From sporting a life-sized lizard suit to interviewing Bono for MuchMusic, it’s safe to say that George Stroumboulopoulos has come a long way over the course of his 20-year career.
Now hosting and producing an award-winning TV show, George Stroumboulopoulos Tonight (formerly known as The Hour), currently in its ninth season on CBC, Canada’s self-proclaimed boyfriend admits: “I still have no idea what I’m doing.”
“When you’re professionally ‘you’ for a living, you don’t know what you do,” Stroumboulopoulos, 40, says during an interview with The Uniter while in Winnipeg for a speaking engagement at the University of Manitoba in early February.
“Somehow this career happened. I don’t know how - ... this wasn’t part of the plan.”
Strombo studied radio broadcasting at Humber College in Toronto in the early ’90s.
His first gig was an internship at rock radio station 104.7 The Lizard in Kelowna, B.C., where he hosted a metal show and dressed up as the station’s mascot.
“When you’re super drunk and fucked up in a lizard costume at 4 a.m. in B.C. ... I’d like to think that was the peak of my career,” he says with a laugh.
“I really only wanted to get into radio, I never really thought about journalism or television. I obviously consumed lots of it as a kid - read a lot of newspapers, watched the news all the time. I always wanted to be smarter than I was and I wanted to be more informed than I was.”
When MuchMusic came knocking, Strombo was wary of making the leap to television.
“I never had cable and I didn’t grow up watching MuchMusic. When they came and offered me a job at The NewMusic, it was a show that I had watched - (a show) where they interviewed bands like The Clash, Jesus and Mary Chain and Grandmaster Flash. They brought hip hop and metal to us, and so I thought I would go and do that.”
Over the course of five years as a Much VJ, Strombo interviewed all the big names, from Britney Spears to Bono - the latter of which he deems one of his best interviews of all time.
Since leaving Much in 2004 for his current gig, the Torontonian has become a CBC staple, whose long-time Sunday night radio program, The Strombo Show, is also broadcast on CBC 2.
Having spoken with everyone from Al Gore to Margaret Atwood, Strombo comes across as genuinely interested and knowledgeable during every interview.
“The art to interviews is not in the questions, but in the follow-up questions. I just present it, let them start the ball rolling and then start digging,” he says.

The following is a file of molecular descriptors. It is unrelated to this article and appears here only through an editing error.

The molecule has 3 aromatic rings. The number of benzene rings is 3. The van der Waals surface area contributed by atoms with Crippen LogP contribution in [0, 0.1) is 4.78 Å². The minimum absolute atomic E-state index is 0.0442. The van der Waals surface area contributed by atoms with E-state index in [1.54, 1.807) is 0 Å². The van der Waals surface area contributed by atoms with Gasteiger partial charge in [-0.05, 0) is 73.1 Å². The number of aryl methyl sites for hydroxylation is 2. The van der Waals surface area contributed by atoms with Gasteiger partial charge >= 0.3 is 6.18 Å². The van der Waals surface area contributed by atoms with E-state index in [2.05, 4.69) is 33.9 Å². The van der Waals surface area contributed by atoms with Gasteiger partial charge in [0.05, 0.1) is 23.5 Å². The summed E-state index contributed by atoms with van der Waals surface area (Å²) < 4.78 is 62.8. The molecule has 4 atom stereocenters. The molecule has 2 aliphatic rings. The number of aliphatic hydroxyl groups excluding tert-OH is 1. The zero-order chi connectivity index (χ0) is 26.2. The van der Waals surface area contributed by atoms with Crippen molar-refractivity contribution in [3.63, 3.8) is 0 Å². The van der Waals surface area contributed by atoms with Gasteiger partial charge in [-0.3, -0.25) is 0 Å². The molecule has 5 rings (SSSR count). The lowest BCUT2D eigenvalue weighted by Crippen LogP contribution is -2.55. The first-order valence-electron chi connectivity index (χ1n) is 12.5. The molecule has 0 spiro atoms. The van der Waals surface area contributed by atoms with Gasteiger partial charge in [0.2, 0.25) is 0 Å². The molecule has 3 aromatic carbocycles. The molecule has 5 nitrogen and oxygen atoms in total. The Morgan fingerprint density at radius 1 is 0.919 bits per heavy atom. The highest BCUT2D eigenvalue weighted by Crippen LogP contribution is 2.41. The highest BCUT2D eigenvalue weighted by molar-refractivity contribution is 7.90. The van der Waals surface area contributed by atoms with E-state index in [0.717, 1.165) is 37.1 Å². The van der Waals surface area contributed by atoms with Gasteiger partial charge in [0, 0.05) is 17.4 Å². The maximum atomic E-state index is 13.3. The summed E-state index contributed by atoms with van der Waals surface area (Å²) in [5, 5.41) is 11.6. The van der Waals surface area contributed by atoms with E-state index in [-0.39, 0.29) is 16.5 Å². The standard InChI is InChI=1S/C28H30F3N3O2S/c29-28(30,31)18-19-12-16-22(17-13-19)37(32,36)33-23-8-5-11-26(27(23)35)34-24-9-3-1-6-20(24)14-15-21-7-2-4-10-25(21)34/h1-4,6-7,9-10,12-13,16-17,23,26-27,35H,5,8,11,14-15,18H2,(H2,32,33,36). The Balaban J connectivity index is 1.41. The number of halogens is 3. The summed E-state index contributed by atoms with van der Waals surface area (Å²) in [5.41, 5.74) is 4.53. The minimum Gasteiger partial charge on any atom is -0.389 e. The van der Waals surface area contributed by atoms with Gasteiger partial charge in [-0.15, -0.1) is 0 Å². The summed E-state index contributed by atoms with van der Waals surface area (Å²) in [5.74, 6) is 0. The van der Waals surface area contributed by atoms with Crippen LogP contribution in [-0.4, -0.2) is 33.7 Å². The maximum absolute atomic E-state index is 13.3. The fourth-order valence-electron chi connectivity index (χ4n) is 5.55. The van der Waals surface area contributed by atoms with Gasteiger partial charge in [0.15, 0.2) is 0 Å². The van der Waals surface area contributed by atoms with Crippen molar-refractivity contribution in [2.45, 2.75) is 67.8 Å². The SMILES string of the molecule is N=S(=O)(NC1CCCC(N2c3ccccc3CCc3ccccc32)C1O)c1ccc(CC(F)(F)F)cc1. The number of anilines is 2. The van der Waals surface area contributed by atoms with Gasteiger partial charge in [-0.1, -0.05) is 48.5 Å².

Exuding as much charisma in person as he does on air, Strombo enthusiastically riffs on different topics - his shameless affection for Coldplay and the movie Love Actually, his choices to be both vegan and straight-edge, and his ultimate passion: motorcycle racing.
Strombo says his only fear is inauthenticity, and, in the spirit of keeping things real, he kept his lofty last name as part of his public alias.
“I refused to change my name because some WASPy person says, ‘Stroumboulopoulos is too ethnic.’ I reject that. What I didn’t realize is it’s important to keep an ethnic name, not for you, but for what it means to other people,” he says.
“It’s important for people that come to this country to see a name that isn’t typical. Because we’re ethnic, man. And being Toronto ethnic is even more ethnic than ethnic.”
Naturally, Strombo has some tips for aspiring broadcast journalists.
“Be patient and be smart. The younger generation hasn’t really figured out how to figure things out yet. You guys only know how to search things; you’re a Google generation. You have to really work on your critical thinking, your analysis and your ability to figure things out - be it a story, an angle, a moment - those things really are the art of this.”
While he’s an avid mentor to the student body at his alma mater, Strombo also acknowledges the fact that he’s constantly learning with every day on the job.
“I’m never satisfied with a show because the show to me is craft, and craft is not a stagnant thing. I like elements of it, and then there are other elements I want to change.”
Still, Strombo has never taken life too seriously, a mark he attributes to his upbringing.
“I was very lucky that my mother never raised me with expectations; it’s very liberating.
My family’s dream for me was to be a bus driver,” he says.
“Kids today try to prove themselves, (but) you have to let yourself off the hook. You got out of bed today? You win.”
Published in Volume 67, Number 20 of The Uniter (February 21, 2013)